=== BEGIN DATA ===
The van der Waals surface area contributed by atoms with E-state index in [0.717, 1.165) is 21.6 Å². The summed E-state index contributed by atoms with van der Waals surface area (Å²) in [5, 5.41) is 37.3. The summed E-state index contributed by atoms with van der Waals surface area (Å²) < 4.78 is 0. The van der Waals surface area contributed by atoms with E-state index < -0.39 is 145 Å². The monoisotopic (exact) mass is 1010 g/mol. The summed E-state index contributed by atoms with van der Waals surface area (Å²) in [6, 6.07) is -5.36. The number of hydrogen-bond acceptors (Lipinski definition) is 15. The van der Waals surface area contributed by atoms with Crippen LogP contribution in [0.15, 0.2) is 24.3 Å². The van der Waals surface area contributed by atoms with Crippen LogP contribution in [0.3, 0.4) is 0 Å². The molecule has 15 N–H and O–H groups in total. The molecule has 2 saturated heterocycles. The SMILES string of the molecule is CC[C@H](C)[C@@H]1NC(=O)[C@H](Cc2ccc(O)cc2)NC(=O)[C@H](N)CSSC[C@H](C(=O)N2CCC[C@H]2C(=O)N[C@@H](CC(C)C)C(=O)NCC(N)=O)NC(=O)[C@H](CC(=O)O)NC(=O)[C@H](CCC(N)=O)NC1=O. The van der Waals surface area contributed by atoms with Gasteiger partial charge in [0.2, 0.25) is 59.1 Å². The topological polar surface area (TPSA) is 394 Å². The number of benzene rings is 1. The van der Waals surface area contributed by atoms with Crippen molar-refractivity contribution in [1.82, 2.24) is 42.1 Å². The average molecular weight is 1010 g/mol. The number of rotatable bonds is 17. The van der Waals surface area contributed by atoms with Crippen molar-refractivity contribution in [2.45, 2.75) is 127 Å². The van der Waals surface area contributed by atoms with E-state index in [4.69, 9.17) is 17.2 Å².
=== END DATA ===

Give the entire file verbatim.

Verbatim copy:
The van der Waals surface area contributed by atoms with E-state index in [0.717, 1.165) is 21.6 Å². The summed E-state index contributed by atoms with van der Waals surface area (Å²) in [5, 5.41) is 37.3. The summed E-state index contributed by atoms with van der Waals surface area (Å²) < 4.78 is 0. The van der Waals surface area contributed by atoms with E-state index < -0.39 is 145 Å². The monoisotopic (exact) mass is 1010 g/mol. The summed E-state index contributed by atoms with van der Waals surface area (Å²) in [6, 6.07) is -5.36. The number of hydrogen-bond acceptors (Lipinski definition) is 15. The van der Waals surface area contributed by atoms with Crippen LogP contribution in [0.15, 0.2) is 24.3 Å². The van der Waals surface area contributed by atoms with Crippen LogP contribution in [0.3, 0.4) is 0 Å². The molecule has 15 N–H and O–H groups in total. The molecule has 2 saturated heterocycles. The SMILES string of the molecule is CC[C@H](C)[C@@H]1NC(=O)[C@H](Cc2ccc(O)cc2)NC(=O)[C@H](N)CSSC[C@H](C(=O)N2CCC[C@H]2C(=O)N[C@@H](CC(C)C)C(=O)NCC(N)=O)NC(=O)[C@H](CC(=O)O)NC(=O)[C@H](CCC(N)=O)NC1=O. The van der Waals surface area contributed by atoms with Gasteiger partial charge in [0.2, 0.25) is 59.1 Å². The topological polar surface area (TPSA) is 394 Å². The number of benzene rings is 1. The van der Waals surface area contributed by atoms with Crippen molar-refractivity contribution in [1.82, 2.24) is 42.1 Å². The average molecular weight is 1010 g/mol. The number of rotatable bonds is 17. The van der Waals surface area contributed by atoms with Crippen molar-refractivity contribution in [2.45, 2.75) is 127 Å². The van der Waals surface area contributed by atoms with E-state index in [4.69, 9.17) is 17.2 Å².